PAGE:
Dr Madeleine Davies writes:
As you might be aware from previous blog posts, to celebrate International Women’s Day this year, Dr Madeleine Davies, Professor Grace Ioppolo, and Professor Karin Lesnik-Oberstein (all Department of English staff members) were invited to speak at an event organised by the University of Reading Student’s Union Women’s Campaign Group.
This event generated a huge amount of interest and we were so pleased by the number of people attending which far exceeded all estimates. Not only this, the three talks produced question-and-answer sessions of extraordinary depth, and the academic members of staff realised that issues of women’s rights were more hotly-debated now than at any time in recent years.
In the discussion periods, we noticed the level of serious anxiety that was being expressed concerning ‘Lad culture’, the threat of sexual violence and verbal abuse against women, and concerns about the way in which the female body was being used within the socio-culture as a stick with which to beat women. As a result of these conversations, we will be taking part in further events of the kind organised in March, again organised by the Student’s Union Women’s Campaign, and again involving Madeleine, Grace and Karin as speakers. Issues including ‘laddism’, sexual violence, and body issues will be the topics of debate. We would be delighted to see anyone who is interested in these areas of debate at the next forum which will be held in June (date to follow).
Grace and Karin join me in expressing our sincere thanks to the Women’s Campaign for their enthusiasm and for their organisational work. We no longer feel like voices in the wilderness, but participants in a far wider and increasingly urgent debate concerning women’s rights.
Dr Madeleine Davies’s talk for International Women’s Day
In A Room of One’s Own, Virginia Woolf dramatised the exclusion of women from education and all forms of public life in shattering terms: the woman is barred from entering a university library and is then forced to roam around the public spaces of fictional Oxbridge, excluded and homeless. The illogical and humiliating barring of women from culture and power shocks the reader out of complacency and into action.
Over the subsequent 100 years, women have indeed ‘acted’ and have focused exclusively on breaking down the ‘library door’. However, in my talk I suggested that women may have overlooked Woolf’s addendum to the humiliating moment. When her calm returns, Woolf’s narrator notes that, though it is grim to be locked out of the system, it is worse, perhaps, to be locked IN. Her roam around the fictional spaces of Oxbridge begins to look less like a forced exclusion than a statement of freedom.
In my talk I asked whether it may be time to focus less on issues of exclusion and gendered/cultural injustice (and there are certainly plenty to choose from, domestically and internationally), than on an interrogation of these institutions and systems themselves. Women succeeded in breaking down the library door, but few would argue that a seat at the ‘top table’ (in a mixture of metaphors) is freed for them. It is pointless to rehearse the statistics, though they make the point.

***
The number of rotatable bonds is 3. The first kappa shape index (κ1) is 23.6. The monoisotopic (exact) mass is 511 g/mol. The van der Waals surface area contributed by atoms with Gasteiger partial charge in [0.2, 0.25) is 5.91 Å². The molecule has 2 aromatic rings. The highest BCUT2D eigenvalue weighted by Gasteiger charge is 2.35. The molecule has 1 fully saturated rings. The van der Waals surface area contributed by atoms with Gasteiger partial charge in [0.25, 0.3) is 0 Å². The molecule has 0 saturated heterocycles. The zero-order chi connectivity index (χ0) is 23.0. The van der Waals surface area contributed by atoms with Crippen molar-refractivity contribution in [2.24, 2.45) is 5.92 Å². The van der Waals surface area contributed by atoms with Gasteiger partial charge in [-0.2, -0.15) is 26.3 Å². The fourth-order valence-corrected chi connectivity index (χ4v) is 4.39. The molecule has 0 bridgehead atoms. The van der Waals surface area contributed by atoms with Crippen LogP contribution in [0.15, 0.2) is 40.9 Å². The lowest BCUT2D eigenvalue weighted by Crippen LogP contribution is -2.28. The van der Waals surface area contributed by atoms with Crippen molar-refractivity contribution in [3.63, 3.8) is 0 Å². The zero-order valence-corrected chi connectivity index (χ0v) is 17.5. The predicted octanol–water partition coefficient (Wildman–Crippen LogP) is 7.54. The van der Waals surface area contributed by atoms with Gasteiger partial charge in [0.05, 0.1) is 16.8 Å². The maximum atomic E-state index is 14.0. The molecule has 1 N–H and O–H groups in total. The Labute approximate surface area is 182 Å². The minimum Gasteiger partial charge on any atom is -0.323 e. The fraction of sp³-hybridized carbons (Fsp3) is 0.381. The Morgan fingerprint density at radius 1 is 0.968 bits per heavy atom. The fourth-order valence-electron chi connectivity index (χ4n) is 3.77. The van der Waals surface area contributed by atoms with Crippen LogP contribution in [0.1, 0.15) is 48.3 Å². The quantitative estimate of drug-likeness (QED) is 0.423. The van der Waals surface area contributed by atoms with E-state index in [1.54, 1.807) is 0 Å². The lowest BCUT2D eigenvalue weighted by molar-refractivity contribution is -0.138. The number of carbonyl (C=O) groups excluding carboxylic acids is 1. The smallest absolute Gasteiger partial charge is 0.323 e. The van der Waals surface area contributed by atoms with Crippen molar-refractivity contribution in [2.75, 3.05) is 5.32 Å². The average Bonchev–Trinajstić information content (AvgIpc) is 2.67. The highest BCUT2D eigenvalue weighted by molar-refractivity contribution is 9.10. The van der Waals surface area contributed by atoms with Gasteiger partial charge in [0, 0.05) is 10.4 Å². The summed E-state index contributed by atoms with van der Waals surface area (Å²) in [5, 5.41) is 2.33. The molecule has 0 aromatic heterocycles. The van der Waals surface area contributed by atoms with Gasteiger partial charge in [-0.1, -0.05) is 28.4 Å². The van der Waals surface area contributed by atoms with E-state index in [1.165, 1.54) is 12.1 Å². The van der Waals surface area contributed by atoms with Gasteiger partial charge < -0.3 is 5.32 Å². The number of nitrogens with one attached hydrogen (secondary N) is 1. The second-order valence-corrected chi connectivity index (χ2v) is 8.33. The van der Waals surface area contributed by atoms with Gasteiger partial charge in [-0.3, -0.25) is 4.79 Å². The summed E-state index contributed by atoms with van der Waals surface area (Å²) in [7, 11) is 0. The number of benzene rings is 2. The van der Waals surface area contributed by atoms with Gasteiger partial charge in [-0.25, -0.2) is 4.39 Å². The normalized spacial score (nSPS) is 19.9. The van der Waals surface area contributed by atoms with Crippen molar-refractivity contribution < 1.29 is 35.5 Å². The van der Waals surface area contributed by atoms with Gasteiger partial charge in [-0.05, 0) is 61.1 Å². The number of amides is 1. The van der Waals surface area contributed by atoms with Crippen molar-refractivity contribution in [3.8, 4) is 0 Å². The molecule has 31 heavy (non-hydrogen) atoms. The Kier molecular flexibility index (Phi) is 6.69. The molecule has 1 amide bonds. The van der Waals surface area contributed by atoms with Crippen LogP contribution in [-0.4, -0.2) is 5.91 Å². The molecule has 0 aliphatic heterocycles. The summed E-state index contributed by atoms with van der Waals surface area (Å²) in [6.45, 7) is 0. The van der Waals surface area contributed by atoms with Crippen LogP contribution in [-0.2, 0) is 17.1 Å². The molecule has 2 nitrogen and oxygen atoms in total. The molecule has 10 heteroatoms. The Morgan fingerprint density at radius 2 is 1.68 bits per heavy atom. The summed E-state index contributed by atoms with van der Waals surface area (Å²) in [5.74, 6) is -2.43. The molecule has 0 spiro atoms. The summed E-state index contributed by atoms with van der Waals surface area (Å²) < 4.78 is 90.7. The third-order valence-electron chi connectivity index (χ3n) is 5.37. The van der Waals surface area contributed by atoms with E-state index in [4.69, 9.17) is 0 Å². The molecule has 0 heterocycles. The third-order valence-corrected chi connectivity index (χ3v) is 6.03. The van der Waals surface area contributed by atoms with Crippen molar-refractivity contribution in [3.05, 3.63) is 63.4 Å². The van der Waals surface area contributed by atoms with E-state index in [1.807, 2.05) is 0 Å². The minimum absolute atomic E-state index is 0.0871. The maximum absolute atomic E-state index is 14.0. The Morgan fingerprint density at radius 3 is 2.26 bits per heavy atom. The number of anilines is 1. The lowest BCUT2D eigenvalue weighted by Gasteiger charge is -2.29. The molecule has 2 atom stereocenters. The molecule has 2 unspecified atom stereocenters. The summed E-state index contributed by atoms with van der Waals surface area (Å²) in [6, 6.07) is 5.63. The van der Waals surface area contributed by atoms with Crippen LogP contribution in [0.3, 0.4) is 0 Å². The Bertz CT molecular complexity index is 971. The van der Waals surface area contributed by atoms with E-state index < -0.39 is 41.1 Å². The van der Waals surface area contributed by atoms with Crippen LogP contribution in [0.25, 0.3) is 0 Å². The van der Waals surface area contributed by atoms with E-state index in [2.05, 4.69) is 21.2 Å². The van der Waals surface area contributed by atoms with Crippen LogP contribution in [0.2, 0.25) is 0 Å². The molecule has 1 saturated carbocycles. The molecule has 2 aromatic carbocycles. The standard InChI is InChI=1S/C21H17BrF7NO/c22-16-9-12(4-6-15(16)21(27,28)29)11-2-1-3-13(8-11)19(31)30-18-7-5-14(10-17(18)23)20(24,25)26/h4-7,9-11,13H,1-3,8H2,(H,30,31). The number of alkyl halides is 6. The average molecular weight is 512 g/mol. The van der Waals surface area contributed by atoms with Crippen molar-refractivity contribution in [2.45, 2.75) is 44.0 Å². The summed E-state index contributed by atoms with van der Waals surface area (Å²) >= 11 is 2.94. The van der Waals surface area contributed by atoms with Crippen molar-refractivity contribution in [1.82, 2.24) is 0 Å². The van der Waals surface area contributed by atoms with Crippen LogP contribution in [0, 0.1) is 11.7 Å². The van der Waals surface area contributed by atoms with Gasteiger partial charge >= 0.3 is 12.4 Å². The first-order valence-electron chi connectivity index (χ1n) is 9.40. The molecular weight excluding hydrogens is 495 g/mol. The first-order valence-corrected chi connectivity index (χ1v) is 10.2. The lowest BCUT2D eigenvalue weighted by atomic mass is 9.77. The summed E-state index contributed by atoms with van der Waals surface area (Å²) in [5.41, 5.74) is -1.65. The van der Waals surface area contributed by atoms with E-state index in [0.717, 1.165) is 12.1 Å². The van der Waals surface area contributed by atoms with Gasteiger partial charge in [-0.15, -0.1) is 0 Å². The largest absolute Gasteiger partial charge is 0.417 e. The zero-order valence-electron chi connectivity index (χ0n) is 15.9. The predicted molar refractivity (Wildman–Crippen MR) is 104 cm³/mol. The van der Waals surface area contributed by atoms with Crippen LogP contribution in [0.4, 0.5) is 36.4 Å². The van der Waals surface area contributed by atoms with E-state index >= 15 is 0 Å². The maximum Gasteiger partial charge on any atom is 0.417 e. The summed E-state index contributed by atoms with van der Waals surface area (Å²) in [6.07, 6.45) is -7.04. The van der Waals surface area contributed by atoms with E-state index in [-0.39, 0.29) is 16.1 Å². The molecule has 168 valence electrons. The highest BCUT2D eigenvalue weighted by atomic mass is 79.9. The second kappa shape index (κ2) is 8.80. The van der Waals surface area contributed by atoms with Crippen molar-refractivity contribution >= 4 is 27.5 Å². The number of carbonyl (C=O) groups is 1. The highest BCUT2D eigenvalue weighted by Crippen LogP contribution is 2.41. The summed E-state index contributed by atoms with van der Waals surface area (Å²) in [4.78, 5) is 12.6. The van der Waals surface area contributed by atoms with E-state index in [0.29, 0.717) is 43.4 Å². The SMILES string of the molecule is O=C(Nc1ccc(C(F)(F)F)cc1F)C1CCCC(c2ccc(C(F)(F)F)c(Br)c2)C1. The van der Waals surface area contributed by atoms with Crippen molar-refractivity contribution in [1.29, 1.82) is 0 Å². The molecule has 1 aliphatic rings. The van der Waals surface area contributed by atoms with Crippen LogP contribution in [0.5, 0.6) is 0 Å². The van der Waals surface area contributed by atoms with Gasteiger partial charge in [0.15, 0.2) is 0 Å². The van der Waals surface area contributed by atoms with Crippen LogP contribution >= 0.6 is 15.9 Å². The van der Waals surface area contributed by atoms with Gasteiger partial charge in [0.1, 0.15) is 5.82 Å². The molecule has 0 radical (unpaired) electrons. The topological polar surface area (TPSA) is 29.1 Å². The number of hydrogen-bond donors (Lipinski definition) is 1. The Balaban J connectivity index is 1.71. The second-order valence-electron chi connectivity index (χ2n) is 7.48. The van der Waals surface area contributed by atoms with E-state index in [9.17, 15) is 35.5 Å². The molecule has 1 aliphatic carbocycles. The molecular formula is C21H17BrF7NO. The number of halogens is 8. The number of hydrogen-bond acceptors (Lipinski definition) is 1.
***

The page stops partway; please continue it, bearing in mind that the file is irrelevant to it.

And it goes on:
At a moment when the world economy is stranded in a state of crisis, women find themselves more threatened and excluded than ever. Economic relationships have changed: demands on women have changed. But these changes have, paradoxically, rendered women even more powerless and impoverished than ever.
In my talk, I asked whether women had been sold a ‘dud’ by patriarchal culture. By the 1970s, it looked as though women had been admitted to the professional and economic playground, and women were persuaded that herein lay ‘freedom’. But as the new century progresses, this looks increasingly spurious. Women with children work two careers (one unpaid in the home, one underpaid in the workplace), and live with a permanent sense of guilt and exhaustion: little wonder that prescriptions for anti-depressants are at an all-time high. Meanwhile, childcare costs cripple and the economy has adapted itself to the two-wage household income to insist upon it as a necessity of economic survival. Meanwhile, the top jobs, the promotions, and professional, legislative and cultural authority remain as firmly in male hands as they ever did.
I wonder, then, whether we need to reassess what lies behind the ‘library door’, asking not why we are so grudgingly admitted, but whether its environment and practices render admittance undesirable. Few men prosper behind the library doors either, and they may also feel it may be time to question whether it represents a system in which one would NOT want to be ‘locked’.
My talk therefore asked whether the grounds of the entire debate about women’s role within the socio-culture need to be reassessed. On International Women’s Day we should quite rightly celebrate the many stunning achievements of women over the past centuries of feminist activity. But our successes have been hard-won and systems have only partially and grudgingly allowed us ‘in’ because it suited the culture’s purpose to utilise a huge, cheap work-force. Can we then begin to debate not how to ‘get in’ but how to get OUT; begin to formulate new working models suited more to women’s priorities and strengths; begin to interrogate the bases of social, political and cultural organisation; begin to include men in these renegotiations. Herein may lie the true nature of women’s ‘liberation’ – freedom from male-defined definitions of ‘achievement’ or ‘success’. These definitions have brought the world to the edge of economic collapse, and have generated a society functioning through routine injustice. The male model has failed, and has been seen to fail. An alternative female model, one that includes men as much as the outdated male model excluded women, may offer the way forward for us all.